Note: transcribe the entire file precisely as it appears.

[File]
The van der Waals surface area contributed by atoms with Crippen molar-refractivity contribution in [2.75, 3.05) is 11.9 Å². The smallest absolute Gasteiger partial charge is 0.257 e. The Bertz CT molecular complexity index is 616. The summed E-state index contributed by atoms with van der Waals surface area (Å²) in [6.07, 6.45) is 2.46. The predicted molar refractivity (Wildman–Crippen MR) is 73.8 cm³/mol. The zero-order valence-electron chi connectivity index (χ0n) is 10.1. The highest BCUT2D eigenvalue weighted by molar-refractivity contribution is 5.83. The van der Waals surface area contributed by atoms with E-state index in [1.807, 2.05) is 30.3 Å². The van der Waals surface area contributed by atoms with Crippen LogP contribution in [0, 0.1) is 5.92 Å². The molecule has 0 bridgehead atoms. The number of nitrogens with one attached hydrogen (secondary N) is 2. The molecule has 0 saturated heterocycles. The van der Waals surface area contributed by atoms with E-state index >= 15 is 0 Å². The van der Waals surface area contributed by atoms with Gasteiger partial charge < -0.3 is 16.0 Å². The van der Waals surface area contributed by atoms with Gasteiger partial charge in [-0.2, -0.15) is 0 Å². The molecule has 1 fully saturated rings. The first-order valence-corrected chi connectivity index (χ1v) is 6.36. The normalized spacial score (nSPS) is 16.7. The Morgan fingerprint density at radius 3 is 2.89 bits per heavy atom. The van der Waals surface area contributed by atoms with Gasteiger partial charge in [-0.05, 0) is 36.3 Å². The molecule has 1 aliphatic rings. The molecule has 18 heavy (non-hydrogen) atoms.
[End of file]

The van der Waals surface area contributed by atoms with Crippen molar-refractivity contribution in [2.75, 3.05) is 11.9 Å². The smallest absolute Gasteiger partial charge is 0.257 e. The Bertz CT molecular complexity index is 616. The summed E-state index contributed by atoms with van der Waals surface area (Å²) in [6.07, 6.45) is 2.46. The predicted molar refractivity (Wildman–Crippen MR) is 73.8 cm³/mol. The zero-order valence-electron chi connectivity index (χ0n) is 10.1. The highest BCUT2D eigenvalue weighted by molar-refractivity contribution is 5.83. The van der Waals surface area contributed by atoms with E-state index in [1.807, 2.05) is 30.3 Å². The van der Waals surface area contributed by atoms with Crippen LogP contribution in [0, 0.1) is 5.92 Å². The molecule has 0 bridgehead atoms. The number of nitrogens with one attached hydrogen (secondary N) is 2. The molecule has 0 saturated heterocycles. The van der Waals surface area contributed by atoms with E-state index >= 15 is 0 Å². The van der Waals surface area contributed by atoms with Gasteiger partial charge < -0.3 is 16.0 Å². The van der Waals surface area contributed by atoms with Gasteiger partial charge in [-0.2, -0.15) is 0 Å². The molecule has 1 fully saturated rings. The first-order valence-corrected chi connectivity index (χ1v) is 6.36. The normalized spacial score (nSPS) is 16.7. The Morgan fingerprint density at radius 3 is 2.89 bits per heavy atom. The van der Waals surface area contributed by atoms with Gasteiger partial charge in [-0.05, 0) is 36.3 Å². The molecule has 1 aliphatic rings. The molecule has 18 heavy (non-hydrogen) atoms.